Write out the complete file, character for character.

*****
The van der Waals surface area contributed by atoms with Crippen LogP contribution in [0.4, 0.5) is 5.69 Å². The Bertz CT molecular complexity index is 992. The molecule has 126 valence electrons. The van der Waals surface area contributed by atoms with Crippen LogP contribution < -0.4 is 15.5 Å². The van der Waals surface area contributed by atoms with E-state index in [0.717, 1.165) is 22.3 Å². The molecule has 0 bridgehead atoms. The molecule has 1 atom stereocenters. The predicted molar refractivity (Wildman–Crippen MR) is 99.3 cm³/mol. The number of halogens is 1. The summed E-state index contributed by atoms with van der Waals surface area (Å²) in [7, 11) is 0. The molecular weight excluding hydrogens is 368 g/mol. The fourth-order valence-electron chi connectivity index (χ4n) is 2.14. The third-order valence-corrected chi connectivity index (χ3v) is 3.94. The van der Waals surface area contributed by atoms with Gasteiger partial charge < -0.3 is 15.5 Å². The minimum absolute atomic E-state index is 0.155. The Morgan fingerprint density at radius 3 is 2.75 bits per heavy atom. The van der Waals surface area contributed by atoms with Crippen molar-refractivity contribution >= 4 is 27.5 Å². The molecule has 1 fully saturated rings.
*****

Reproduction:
The van der Waals surface area contributed by atoms with Crippen LogP contribution in [0.4, 0.5) is 5.69 Å². The Bertz CT molecular complexity index is 992. The molecule has 126 valence electrons. The van der Waals surface area contributed by atoms with Crippen LogP contribution < -0.4 is 15.5 Å². The van der Waals surface area contributed by atoms with E-state index in [0.717, 1.165) is 22.3 Å². The molecule has 0 bridgehead atoms. The molecule has 1 atom stereocenters. The predicted molar refractivity (Wildman–Crippen MR) is 99.3 cm³/mol. The number of halogens is 1. The summed E-state index contributed by atoms with van der Waals surface area (Å²) in [7, 11) is 0. The molecular weight excluding hydrogens is 368 g/mol. The fourth-order valence-electron chi connectivity index (χ4n) is 2.14. The third-order valence-corrected chi connectivity index (χ3v) is 3.94. The van der Waals surface area contributed by atoms with Gasteiger partial charge < -0.3 is 15.5 Å². The minimum absolute atomic E-state index is 0.155. The Morgan fingerprint density at radius 3 is 2.75 bits per heavy atom. The van der Waals surface area contributed by atoms with Crippen molar-refractivity contribution >= 4 is 27.5 Å². The molecule has 1 fully saturated rings.